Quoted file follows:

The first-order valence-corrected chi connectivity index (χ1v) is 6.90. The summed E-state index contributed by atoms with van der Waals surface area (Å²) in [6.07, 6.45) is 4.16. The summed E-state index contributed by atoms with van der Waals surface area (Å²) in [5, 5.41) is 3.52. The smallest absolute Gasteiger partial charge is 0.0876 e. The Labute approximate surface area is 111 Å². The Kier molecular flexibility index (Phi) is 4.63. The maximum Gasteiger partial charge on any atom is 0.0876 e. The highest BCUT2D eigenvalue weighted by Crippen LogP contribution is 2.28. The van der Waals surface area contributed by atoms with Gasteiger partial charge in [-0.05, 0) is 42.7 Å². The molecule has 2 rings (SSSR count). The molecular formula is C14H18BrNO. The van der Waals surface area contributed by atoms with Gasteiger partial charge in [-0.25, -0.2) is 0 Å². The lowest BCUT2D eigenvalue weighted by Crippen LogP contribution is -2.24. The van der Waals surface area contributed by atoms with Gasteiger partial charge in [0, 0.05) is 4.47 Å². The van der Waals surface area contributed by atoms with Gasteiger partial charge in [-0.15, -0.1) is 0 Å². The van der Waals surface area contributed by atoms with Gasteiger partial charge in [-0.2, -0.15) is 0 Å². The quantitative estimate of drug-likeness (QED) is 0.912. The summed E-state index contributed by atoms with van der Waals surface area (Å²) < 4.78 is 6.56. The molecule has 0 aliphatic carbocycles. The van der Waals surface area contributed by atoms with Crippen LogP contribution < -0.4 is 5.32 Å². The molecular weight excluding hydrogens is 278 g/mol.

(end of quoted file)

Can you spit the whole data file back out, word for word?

The first-order valence-corrected chi connectivity index (χ1v) is 6.90. The summed E-state index contributed by atoms with van der Waals surface area (Å²) in [6.07, 6.45) is 4.16. The summed E-state index contributed by atoms with van der Waals surface area (Å²) in [5, 5.41) is 3.52. The smallest absolute Gasteiger partial charge is 0.0876 e. The Labute approximate surface area is 111 Å². The Kier molecular flexibility index (Phi) is 4.63. The maximum Gasteiger partial charge on any atom is 0.0876 e. The highest BCUT2D eigenvalue weighted by Crippen LogP contribution is 2.28. The van der Waals surface area contributed by atoms with Gasteiger partial charge in [-0.05, 0) is 42.7 Å². The molecule has 2 rings (SSSR count). The molecular formula is C14H18BrNO. The van der Waals surface area contributed by atoms with Gasteiger partial charge in [-0.25, -0.2) is 0 Å². The lowest BCUT2D eigenvalue weighted by Crippen LogP contribution is -2.24. The van der Waals surface area contributed by atoms with Gasteiger partial charge in [0, 0.05) is 4.47 Å². The van der Waals surface area contributed by atoms with Gasteiger partial charge in [-0.15, -0.1) is 0 Å². The van der Waals surface area contributed by atoms with Gasteiger partial charge in [-0.2, -0.15) is 0 Å². The quantitative estimate of drug-likeness (QED) is 0.912. The summed E-state index contributed by atoms with van der Waals surface area (Å²) < 4.78 is 6.56. The molecule has 0 aliphatic carbocycles. The van der Waals surface area contributed by atoms with Crippen LogP contribution < -0.4 is 5.32 Å². The molecular weight excluding hydrogens is 278 g/mol.